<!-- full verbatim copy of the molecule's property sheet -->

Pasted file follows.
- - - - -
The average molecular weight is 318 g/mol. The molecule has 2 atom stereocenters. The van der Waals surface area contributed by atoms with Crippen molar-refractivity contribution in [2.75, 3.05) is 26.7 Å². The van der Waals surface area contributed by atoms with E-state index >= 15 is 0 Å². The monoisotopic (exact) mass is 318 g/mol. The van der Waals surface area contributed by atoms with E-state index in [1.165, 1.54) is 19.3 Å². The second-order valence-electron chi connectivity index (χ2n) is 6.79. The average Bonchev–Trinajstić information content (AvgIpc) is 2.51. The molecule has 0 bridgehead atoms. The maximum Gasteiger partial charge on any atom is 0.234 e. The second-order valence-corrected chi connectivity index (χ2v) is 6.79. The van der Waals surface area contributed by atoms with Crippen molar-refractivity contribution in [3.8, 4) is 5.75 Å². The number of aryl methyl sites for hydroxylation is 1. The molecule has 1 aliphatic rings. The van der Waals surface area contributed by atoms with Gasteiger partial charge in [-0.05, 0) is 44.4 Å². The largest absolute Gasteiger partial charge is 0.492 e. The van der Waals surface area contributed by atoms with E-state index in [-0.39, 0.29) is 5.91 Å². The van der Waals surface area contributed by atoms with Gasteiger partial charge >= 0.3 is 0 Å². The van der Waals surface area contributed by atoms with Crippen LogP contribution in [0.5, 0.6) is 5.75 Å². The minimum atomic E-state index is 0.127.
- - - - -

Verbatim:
The average molecular weight is 318 g/mol. The molecule has 2 atom stereocenters. The van der Waals surface area contributed by atoms with Crippen molar-refractivity contribution in [2.75, 3.05) is 26.7 Å². The van der Waals surface area contributed by atoms with E-state index >= 15 is 0 Å². The monoisotopic (exact) mass is 318 g/mol. The van der Waals surface area contributed by atoms with E-state index in [1.165, 1.54) is 19.3 Å². The second-order valence-electron chi connectivity index (χ2n) is 6.79. The average Bonchev–Trinajstić information content (AvgIpc) is 2.51. The molecule has 0 bridgehead atoms. The maximum Gasteiger partial charge on any atom is 0.234 e. The second-order valence-corrected chi connectivity index (χ2v) is 6.79. The van der Waals surface area contributed by atoms with Crippen molar-refractivity contribution in [3.8, 4) is 5.75 Å². The number of aryl methyl sites for hydroxylation is 1. The molecule has 1 aliphatic rings. The van der Waals surface area contributed by atoms with Gasteiger partial charge in [-0.05, 0) is 44.4 Å². The largest absolute Gasteiger partial charge is 0.492 e. The van der Waals surface area contributed by atoms with E-state index in [-0.39, 0.29) is 5.91 Å². The van der Waals surface area contributed by atoms with Gasteiger partial charge >= 0.3 is 0 Å². The van der Waals surface area contributed by atoms with Crippen LogP contribution in [0.5, 0.6) is 5.75 Å². The minimum atomic E-state index is 0.127.